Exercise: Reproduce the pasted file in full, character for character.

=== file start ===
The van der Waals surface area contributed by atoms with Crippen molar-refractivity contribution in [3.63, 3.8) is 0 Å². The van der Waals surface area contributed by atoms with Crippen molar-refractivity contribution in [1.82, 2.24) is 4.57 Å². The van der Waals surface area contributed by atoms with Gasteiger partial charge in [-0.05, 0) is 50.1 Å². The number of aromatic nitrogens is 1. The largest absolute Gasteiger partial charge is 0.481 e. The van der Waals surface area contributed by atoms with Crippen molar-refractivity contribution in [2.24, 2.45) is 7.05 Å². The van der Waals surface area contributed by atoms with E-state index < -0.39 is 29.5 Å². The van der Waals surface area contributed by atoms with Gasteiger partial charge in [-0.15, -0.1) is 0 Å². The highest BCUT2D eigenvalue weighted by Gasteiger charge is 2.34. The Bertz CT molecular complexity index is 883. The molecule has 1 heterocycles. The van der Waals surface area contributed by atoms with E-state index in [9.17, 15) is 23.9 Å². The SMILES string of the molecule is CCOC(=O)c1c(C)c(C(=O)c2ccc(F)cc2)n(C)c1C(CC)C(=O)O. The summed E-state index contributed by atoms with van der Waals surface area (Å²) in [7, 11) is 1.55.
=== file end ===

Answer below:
The van der Waals surface area contributed by atoms with Crippen molar-refractivity contribution in [3.63, 3.8) is 0 Å². The van der Waals surface area contributed by atoms with Crippen molar-refractivity contribution in [1.82, 2.24) is 4.57 Å². The van der Waals surface area contributed by atoms with Gasteiger partial charge in [-0.05, 0) is 50.1 Å². The number of aromatic nitrogens is 1. The largest absolute Gasteiger partial charge is 0.481 e. The van der Waals surface area contributed by atoms with Crippen molar-refractivity contribution in [2.24, 2.45) is 7.05 Å². The van der Waals surface area contributed by atoms with E-state index < -0.39 is 29.5 Å². The van der Waals surface area contributed by atoms with Gasteiger partial charge in [-0.15, -0.1) is 0 Å². The highest BCUT2D eigenvalue weighted by Gasteiger charge is 2.34. The Bertz CT molecular complexity index is 883. The molecule has 1 heterocycles. The van der Waals surface area contributed by atoms with E-state index in [9.17, 15) is 23.9 Å². The SMILES string of the molecule is CCOC(=O)c1c(C)c(C(=O)c2ccc(F)cc2)n(C)c1C(CC)C(=O)O. The summed E-state index contributed by atoms with van der Waals surface area (Å²) in [7, 11) is 1.55.